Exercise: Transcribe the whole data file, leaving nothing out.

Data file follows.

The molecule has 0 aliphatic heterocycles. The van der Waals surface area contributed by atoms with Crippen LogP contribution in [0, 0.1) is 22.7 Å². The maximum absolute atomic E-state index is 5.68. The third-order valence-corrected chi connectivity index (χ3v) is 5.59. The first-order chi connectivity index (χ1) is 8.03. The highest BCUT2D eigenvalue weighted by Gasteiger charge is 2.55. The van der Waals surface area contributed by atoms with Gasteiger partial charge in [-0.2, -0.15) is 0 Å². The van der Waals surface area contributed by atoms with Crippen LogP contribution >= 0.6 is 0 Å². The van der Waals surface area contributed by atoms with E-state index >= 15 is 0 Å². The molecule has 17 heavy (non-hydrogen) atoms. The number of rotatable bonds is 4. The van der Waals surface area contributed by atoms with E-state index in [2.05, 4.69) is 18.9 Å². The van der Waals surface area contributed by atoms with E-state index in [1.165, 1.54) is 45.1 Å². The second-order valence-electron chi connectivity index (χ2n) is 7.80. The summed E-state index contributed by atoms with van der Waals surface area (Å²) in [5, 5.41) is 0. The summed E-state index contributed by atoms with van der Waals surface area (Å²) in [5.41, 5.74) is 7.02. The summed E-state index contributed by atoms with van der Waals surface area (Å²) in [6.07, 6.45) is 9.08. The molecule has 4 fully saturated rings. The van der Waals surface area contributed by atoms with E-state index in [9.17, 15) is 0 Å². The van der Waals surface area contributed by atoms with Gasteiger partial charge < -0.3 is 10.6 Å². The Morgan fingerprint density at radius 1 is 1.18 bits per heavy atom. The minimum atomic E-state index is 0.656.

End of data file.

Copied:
The molecule has 0 aliphatic heterocycles. The van der Waals surface area contributed by atoms with Crippen LogP contribution in [0, 0.1) is 22.7 Å². The maximum absolute atomic E-state index is 5.68. The third-order valence-corrected chi connectivity index (χ3v) is 5.59. The first-order chi connectivity index (χ1) is 8.03. The highest BCUT2D eigenvalue weighted by Gasteiger charge is 2.55. The van der Waals surface area contributed by atoms with Gasteiger partial charge in [-0.2, -0.15) is 0 Å². The van der Waals surface area contributed by atoms with Crippen LogP contribution >= 0.6 is 0 Å². The van der Waals surface area contributed by atoms with E-state index >= 15 is 0 Å². The molecule has 17 heavy (non-hydrogen) atoms. The number of rotatable bonds is 4. The van der Waals surface area contributed by atoms with E-state index in [2.05, 4.69) is 18.9 Å². The van der Waals surface area contributed by atoms with E-state index in [1.165, 1.54) is 45.1 Å². The second-order valence-electron chi connectivity index (χ2n) is 7.80. The summed E-state index contributed by atoms with van der Waals surface area (Å²) in [5, 5.41) is 0. The summed E-state index contributed by atoms with van der Waals surface area (Å²) in [5.41, 5.74) is 7.02. The summed E-state index contributed by atoms with van der Waals surface area (Å²) in [6.07, 6.45) is 9.08. The molecule has 4 fully saturated rings. The van der Waals surface area contributed by atoms with E-state index in [9.17, 15) is 0 Å². The van der Waals surface area contributed by atoms with Gasteiger partial charge < -0.3 is 10.6 Å². The Morgan fingerprint density at radius 1 is 1.18 bits per heavy atom. The minimum atomic E-state index is 0.656.